The belief in the centrality of the role of civil society in democracy promotion should be re-evaluated especially in the context of transitional societies like Kenya. Contrary to the widely held view that Civil society is a platform for citizen engagement with government and other state and non state actors, there is reason to believe that civil society has become an avenue for simmering hatred and the promotion of divisive schemes by the political class. In Kenya just like many South eastern European countries, ethnic, cultural and other social differences have become major factors of political instability. Today every aspect of development plans, appointments to government or public offices and or opposition to any government plans and actions are interpreted in ethnic, cultural and or regional dimensions. Civil society institutions including the religious groups have taken sides in the political landscape with ideological support or opposition to the actions of the political class emanating from the same civil society albeit based on regional or ethnic affiliations. This is manifesting a bigger sociological problem than the salient issue of ethnicization of politics rendering civil society as part of the problem and in need of capacity building.
Key words: Civil society, democracy, ethno-political conflicts.
The post-independence era in Africa has seen several cases of internal conflicts in many countries with varied reasons being fronted as possible causes. Furley, (1995: 3) attributes these conflicts to ethnicity challenges overlooked at the time of independence. However, ethno-political conflicts are not unilateral to Africa parse but rather a global problem particularly to transitional democracies. While disputing the assumption that ethnic violence erupts primarily as a result of the differences between varied ethnicities, prehistoric hatreds and or cultural feuds several centuries old, Lake and Rothchild (1996: 41) argue that extreme ethnic conflicts are most habitually caused by collective uncertainties for the future. As groups usually monolithic ethnicities begin to fear for their safety; precarious and difficult-to-resolve strategic predicaments arise that contain within them the potential for terrific violence. Usually such conditions are created consciously or unconsciously through propaganda by the elites in society, through structured and unstructured institutions that form the civil society. Take for instance the 2004 Rwanda Genocide where the Hutus were made to believe that Tutsis intended to enslave them and so it was incumbent upon them to rise up in arms albeit in self-defence. The civil society and the media were used to spread hate messages within respective ethnicities. The result was genocide where near a million people were killed, majority being Tutsis.
In contemporary democratic systems, most ethnicity oriented groupings pursue their interests peacefully through established political channels (Newland, 1993: 161). This however, is as far as the systems are regarded as fair to the groups in question. When ethnic origin translates to access or otherwise of the socio-economic and political opportunities and by extension – national resources and other means of production, then an acute social uncertainty emerges. In such circumstances, ethnic identity is redefined mirroring a history of conflict and fear of what the future might bring. In Kenya, for decades there are particular positions that one could only get depending on his or her ethnic identity. For example, for ten years of former president Mwai Kibakis regime, the ministry of finance was always headed by a member of his ethnic group, Kikuyu and by extension, more than 50% of the employees in the ministry were Kikuyus sending messages of cronyism and favouritism within the state treasury.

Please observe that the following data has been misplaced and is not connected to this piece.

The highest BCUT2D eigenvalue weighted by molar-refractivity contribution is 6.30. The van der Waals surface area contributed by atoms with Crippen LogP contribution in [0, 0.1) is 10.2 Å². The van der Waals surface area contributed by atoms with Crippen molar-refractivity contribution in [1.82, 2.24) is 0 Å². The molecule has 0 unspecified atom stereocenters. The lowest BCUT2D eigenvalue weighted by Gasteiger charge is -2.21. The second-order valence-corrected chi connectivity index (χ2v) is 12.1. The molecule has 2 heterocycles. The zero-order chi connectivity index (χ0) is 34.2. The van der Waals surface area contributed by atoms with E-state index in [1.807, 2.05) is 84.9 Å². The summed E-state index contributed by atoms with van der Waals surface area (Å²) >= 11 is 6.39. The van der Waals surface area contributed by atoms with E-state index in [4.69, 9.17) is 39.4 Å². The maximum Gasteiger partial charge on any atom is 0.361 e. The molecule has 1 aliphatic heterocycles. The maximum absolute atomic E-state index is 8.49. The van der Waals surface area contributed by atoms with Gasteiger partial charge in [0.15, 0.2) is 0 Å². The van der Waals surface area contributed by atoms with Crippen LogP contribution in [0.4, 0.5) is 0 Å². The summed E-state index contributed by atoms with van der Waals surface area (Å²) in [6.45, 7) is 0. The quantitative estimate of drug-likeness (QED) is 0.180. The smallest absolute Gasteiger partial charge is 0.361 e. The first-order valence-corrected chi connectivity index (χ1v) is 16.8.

The 2007 post election violence following the disputed presidential elections in Kenya surprised both the Kenyan people and the international community alike. This was in part a contrast to the popularly held view of Kenya as a model of stability in the turbulent Eastern African region that hosts Somalia widely regarded as failed state and the war ravaged Sudan (Now divided into Sudan and South Sudan), Uganda, Rwanda and Ethiopia. In a report to the US based Centre for Strategic and International Studies (CSIS), Barkan (2011) stated that the post-election violence challenged the conceited view of the international community that Kenya was not “a country to worry about”. The perceived stolen presidential election results in December 2007 quickly transformed to a mass protest against Mwai Kibaki’s government and his Kikuyu tribe. The retaliation by the police and the Kikuyu militia resulted to an all-out ethnic civil war pitting the incumbent president Kibaki’s ethnic group against those that had coalesced to support the opposition candidate, Mr. Raila Odinga. The historical, deep rooted ethnic animosities erupted leaving the country on a steep – and thus on a free fall – to anarchy. What was even more conspicuous at the time was the missing voice of the civil society. Somehow, the vocal advocacy groups and institutions had been absorbed by the factional crisis in the country. The 2013 elections saw the enactment of a different script, yet one most Kenyans have experienced before.
The ethnic alliances were redrafted with Kikuyus and Kalenjins coming together to fight politically with the rest of the country. The Civil Society was polarised, the media divided creating uncertainty and fear in the fragile country just smarting out of a contested election in 2007.